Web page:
Afternoon Tea in Jerusalem Blog

In addition to my work as a business coach, one of my interests is blogging about life in Israel. This is a country full of contrasts – over eight million citizens living in an area the size of Wales. You can see snow and the lowest place on the globe in the same day. Although surrounded by geopolitical extremes, Israel has achieved a decade of high economic growth. My work brings me in contact with an array of new companies, exciting technologies and dynamic characters. Sitting back with a relaxing cup of strong tea (with milk), you realise just how much there is to appreciate in the Holyland. Large or small operations, private sector or non profit, my clients provide experiences from which others can learn and benefit.

So, Israel and Gaza are at it again. To an outsider, it seems simply tragic. But it is more than just an aerial bombardment. So let me try to dummy-down the complexities, as an Israeli who did not vote for the PM in any of the recent elections.

In terms of the conduct of the war – yes, it is a war – I approve of everything I have seen so far from the government. Why? Putting aside the ‘who started it game’, no country has the right to hurl thousands of rockets indiscriminately, at anyone else. Israel must defend itself.

Disagree? Consider you have a child at school. Rightly or otherwise, that child always takes the spot of another kid in the playground, which causes distress. Would you agree to allow that child beat up yours? Unlikely.

That said, there is no doubt in my mind that the events leading up to the latest fighting were totally misunderstood by the PM, Benjamin Netanyahu, and his cronies in the Likud party. (Likud is the dominant faction in a very fractious temporary government).

To start with, it turns out that the Hamas social media network has been calling for riots for months to take place on Jerusalem Day. The policing of the hot points of the Holy City was shown to be naïve at crucial moments. Rushing into mosques to arrest trouble makers showed old lessons had been forgotten. And the management of the Sheik Jarrah eviction was a shambles.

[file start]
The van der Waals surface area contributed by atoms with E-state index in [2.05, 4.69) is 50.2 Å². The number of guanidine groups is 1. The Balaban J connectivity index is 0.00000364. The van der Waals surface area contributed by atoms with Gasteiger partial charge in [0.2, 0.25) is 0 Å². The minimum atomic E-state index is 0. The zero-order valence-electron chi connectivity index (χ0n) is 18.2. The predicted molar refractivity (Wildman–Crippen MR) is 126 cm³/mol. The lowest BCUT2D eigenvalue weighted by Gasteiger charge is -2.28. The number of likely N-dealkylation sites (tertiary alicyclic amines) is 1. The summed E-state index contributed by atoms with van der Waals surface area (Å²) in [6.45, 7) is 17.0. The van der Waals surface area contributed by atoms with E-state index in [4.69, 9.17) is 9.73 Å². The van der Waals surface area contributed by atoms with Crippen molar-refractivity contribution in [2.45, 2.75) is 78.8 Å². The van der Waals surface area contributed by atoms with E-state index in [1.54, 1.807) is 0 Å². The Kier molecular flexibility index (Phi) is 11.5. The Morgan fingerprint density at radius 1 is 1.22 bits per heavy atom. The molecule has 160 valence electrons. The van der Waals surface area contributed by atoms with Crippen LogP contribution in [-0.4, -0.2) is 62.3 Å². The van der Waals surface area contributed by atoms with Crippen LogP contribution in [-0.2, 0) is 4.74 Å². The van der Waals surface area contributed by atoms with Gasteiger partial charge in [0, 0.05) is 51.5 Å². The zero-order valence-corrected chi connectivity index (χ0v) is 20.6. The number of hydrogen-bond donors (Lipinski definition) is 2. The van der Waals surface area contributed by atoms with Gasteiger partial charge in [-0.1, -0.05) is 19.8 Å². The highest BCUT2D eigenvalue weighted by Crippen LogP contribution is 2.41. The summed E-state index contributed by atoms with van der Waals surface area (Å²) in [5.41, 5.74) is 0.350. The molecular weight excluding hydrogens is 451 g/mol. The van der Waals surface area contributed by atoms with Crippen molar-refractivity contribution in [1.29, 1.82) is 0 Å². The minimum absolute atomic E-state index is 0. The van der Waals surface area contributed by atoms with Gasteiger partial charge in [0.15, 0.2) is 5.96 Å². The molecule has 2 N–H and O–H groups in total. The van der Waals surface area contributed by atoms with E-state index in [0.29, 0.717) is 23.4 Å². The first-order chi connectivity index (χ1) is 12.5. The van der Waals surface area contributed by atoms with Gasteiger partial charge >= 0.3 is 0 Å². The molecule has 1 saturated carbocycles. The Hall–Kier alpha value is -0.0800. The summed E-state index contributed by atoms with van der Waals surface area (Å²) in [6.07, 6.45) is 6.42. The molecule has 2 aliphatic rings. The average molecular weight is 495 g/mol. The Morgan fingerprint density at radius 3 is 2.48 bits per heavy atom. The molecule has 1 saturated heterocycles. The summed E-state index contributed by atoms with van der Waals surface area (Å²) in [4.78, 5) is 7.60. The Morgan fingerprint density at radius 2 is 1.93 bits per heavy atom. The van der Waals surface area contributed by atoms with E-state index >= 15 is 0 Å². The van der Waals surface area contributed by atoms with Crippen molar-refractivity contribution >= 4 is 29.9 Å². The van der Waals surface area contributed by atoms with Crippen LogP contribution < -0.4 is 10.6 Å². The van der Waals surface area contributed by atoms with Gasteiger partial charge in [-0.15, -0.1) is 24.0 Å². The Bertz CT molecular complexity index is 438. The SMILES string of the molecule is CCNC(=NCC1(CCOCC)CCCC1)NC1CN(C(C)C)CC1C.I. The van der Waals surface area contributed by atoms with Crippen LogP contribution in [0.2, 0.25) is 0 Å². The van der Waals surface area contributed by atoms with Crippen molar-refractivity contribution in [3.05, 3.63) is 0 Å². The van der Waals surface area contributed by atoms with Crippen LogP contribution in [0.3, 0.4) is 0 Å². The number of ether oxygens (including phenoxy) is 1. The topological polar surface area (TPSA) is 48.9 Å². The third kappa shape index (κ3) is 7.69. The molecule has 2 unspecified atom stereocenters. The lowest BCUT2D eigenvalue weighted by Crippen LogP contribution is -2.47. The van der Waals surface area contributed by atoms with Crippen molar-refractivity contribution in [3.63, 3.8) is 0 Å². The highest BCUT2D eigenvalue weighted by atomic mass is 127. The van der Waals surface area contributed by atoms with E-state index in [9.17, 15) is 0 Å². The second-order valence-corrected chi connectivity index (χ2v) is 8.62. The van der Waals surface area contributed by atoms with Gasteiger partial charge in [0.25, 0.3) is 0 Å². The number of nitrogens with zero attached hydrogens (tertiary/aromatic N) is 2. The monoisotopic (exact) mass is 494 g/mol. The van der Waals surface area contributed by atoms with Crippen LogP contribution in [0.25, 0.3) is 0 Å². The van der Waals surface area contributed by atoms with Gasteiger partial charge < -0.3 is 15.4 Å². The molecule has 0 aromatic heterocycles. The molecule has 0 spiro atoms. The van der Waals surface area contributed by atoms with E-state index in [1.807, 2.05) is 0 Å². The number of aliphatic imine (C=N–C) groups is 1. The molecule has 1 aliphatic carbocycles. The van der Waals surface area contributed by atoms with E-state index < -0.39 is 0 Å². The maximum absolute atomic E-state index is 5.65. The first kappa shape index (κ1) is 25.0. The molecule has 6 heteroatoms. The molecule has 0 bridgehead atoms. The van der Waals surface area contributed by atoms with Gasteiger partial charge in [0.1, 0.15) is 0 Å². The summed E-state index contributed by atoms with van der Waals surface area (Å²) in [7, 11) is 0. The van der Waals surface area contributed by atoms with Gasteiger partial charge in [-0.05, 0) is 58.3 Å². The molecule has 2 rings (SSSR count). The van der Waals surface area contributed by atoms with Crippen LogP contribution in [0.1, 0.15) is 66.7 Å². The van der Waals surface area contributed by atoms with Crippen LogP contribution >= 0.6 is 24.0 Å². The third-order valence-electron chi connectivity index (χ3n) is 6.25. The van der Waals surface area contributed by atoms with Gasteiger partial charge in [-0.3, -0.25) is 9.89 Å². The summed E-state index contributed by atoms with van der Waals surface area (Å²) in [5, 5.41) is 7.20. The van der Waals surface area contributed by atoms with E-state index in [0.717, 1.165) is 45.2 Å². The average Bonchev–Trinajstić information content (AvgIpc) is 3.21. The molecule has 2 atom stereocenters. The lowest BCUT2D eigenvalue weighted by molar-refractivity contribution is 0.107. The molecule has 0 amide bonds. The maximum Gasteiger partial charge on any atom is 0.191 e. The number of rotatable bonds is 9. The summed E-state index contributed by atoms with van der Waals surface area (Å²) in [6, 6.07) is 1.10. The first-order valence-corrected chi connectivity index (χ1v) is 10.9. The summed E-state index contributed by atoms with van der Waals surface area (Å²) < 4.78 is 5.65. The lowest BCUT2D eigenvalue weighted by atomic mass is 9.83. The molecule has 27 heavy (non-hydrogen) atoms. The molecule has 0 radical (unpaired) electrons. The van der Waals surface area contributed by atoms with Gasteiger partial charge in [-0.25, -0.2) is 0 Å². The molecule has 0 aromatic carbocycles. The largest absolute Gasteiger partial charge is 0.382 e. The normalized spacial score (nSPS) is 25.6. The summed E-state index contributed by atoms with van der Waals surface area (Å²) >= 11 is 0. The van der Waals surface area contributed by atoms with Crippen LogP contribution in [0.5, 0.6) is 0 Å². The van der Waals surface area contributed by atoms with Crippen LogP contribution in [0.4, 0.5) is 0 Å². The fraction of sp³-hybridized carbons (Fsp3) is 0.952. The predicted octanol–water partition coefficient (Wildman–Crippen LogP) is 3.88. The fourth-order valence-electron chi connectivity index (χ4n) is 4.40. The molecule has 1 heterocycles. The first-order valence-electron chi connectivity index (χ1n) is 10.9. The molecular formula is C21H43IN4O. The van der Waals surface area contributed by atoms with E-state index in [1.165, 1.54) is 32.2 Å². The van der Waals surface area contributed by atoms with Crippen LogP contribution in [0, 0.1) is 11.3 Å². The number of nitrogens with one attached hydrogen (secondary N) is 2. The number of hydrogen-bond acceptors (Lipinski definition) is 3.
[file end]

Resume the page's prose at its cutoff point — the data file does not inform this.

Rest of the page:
All of the above are the responsibility of the PM or a close ally. They gave Hamas the excuses they needed. Israel was caught off-guard.

However, let us keep some perspective, the rockets from Gaza are laced with anti-Semitism and terror. They frighten, destroy, maim and even kill. But, they will not destroy the country. Just today, an Israeli e-commerce company has completed a NASDAQ valuation of over US$3.0 billion.

What disgusts me is what happened over the past two nights. In cities known for where Jew and non-Jew literally live side-by-side, vigilantes of both religions took control of the streets. There are stories of of repulsive violence and vandalism from both corners of the ring.

Social media was full of warnings. Police presence was inadequate. Political leadership was noticeable through its deafening silence. I was shocked dismayed and embarrassed.

Yes, of the few exceptions to this was a spontaneous interview with the highly respected Reuven Rivlin, the outgoing President of Israel. About 90 minutes later, the PM also issued a brief statement.

Maybe I missed his wise words, but I have yet to hear from the Minister of Police, Mr Amir Ohana. Known for his close ties to the Prime Minister, he has to accept that under his watch, and I repeat, his police force lost control of the streets in at least four cities!